Feeling an urge to proceed on to Flagstaff, but not wanting to totally abandon him, I called the pediatrician on call at the Tuba City Indian Medical Center since they'd be really involved with his care 2 years before. At that time they were concerned enough about John and the length of his hospitalization that they found out what his homework was in school so he wouldn't be too far behind upon discharge.

The pediatrician on call said they'd check up on him the following day. Secure in the knowledge that someone would check on him I proceeded on my way. While standing in the San Francisco Peaks, remembering Africa and thinking of my guardian angel, I prayed for John also.

Wednesday, July 14, 1999

Ah, North Carolina, a land of contrasts. Home to Jesse Helms, Jim and Tammy Baker, John Coltrane and Paul Robeson. One man's heaven is another man's hell.

A nice thing about being in Raleigh is there are several traditionally black colleges which have real community radio stations. Many of these stations (like WSHA at Shaw University and the station at North Carolina Central University), feature jazz. For me, this is a treat. Not the Kenny G, Najee panacea for the masses muzak jazz, but the joyous sound of cacophonous, "not afraid of the unknown" kind of jazz. Jazz that is the uninhibited expression of a soul on fire, like John Coltrane and Eric Dolphy speaking in tongues on their saxophones, signifying to the presence of the spirit within. Nurturing a passion for the latter, it pleases me to hear such music on the radio given that there are no such radio options in northern Arizona.

This morning I heard a familiar voice on WSHA. I'd heard this particular dj on previous visits home and remembered her soothing voice delivering an unrepentantly positive, uplifting messages between songs. It used to be that I listened to reggae for it's positive message. But, it=s hard to find that much anymore in reggae it seems. Now, I'm finding some of that same inspiration and ebullience in jazz. (Examples of this include music by John Coltrane, Alice Coltrane, Lonnie Liston Smith, Pharoah Sanders, Mbeki Msuleku, Charlie Haden, Max Roach amongst others. Unfortunately, much of this music comes from the 60's and 70's, but not all of it.)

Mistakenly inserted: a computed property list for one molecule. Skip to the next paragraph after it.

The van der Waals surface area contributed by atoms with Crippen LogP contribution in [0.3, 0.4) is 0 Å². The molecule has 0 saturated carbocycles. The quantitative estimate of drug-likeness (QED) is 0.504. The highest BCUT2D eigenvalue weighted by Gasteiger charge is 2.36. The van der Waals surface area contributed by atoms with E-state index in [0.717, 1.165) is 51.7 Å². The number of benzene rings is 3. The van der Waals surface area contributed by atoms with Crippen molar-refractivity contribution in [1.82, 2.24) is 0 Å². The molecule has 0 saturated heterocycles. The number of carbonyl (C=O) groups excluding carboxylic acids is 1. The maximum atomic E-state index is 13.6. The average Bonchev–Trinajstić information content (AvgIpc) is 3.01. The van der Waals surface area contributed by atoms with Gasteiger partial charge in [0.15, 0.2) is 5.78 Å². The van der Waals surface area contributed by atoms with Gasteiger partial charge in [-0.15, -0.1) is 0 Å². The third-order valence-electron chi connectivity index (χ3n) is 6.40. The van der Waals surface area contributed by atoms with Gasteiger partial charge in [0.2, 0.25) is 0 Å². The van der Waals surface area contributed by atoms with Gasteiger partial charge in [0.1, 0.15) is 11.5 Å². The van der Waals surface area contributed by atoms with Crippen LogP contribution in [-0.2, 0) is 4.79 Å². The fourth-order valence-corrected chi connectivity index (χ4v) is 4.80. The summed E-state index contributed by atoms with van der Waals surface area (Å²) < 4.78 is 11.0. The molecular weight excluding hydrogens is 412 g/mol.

"...This is your day Raleigh. Wake up to the love that surrounds us in the universe," or something like that said the dj from nirvana. She seemed to sense that her message was the soul food needed by a listening body that was being insidiously devoured by the negativity of day to day stresses. When I heard her message, I was moved to the point of calling. "Thank you, sister. Thank you for bombarding the airways with positive vibes," was my message to her.

Positive vibes. Shortly afterwards my call to the station I then left home to run some errands. As I drove, the dj from nirvana was playing one of my favorite songs by Branford Marsalis' side project, "Buckshot LeFonque." The song is "I Know Why the Caged Bird Sings." Branford mixes a reading by Maya Angelou with a funked up melody by Fela.

"The caged birds sings with a fearful trill of things unknown, but longed for still. His tune is heard on the distant hill. For the caged bird sings of freedom."

It's a brilliant song and I dance whenever I hear it. As it continued to play, I parked and went into the mall to shop. Actually, I was going to the Body Shop to get some hemp products, lotion and shampoo. Impressed by the b/w images/ads of black people in the Body Shop and with the Body Shop selling hemp products, I asked the young white woman cashier where the Body Shop was based. Given it's progressive ads and products, I assumed it was a California company. She responded that the national headquarters are in Wake Forest, NC. I said "No way!!") "Way," she replied. I still think she misunderstood my question and told me of the state headquarters for the company.

Catching as many end of summer sales as I could, I shopped a bit more and started to head towards the food court when I climbed a flight of stairs that emerged near the doors where I'd entered the mall. I looked out and noticed a car much like my mom's parked at an odd angle not too far from the mall doors and thought perhaps someone chose to park so close to the mall doors so they could load large items into their vehicle. But the longer I looked, the more it occurred to me that that a car like my mom's. It was hers! A lump appeared in my throat. Gripped by fear and hoping someone had hit the car and that was what caused it to roll to within a short distance of the mall doors, I proceeded outside to join a well dressed white man who was walking slowly around the car. I asked "...do you know what happened?" He looked at me and asked "This yours?" "Yup" I sheepishly replied. "You lucky," he said. "Looks like you didn't get any damage to the car. It coulda gone through them doors too."

So check this out, not only did the car NOT go smashing through the mall doors, NOT hit anyone or another car, not roll off the top level of the mall parking deck to the level below, it had no damage to it after rolling about 40 yards down a slight incline before coming to rest obtusely angled against a cement retaining well. I got into the vehicle from the passenger side since the driver's door was too close to the wall. The vehicle started and I drove away without looking back. The man walked away shaking his head. I wanted to stop to confirm that there was no damage to the car, but I just couldn't. I just drove and drove. Tears welled up in my eyes and I thought of angels, coyotes and prayer. And how that well dressed white man kept saying "...you lucky."

Chip Thomas
July 14, 1999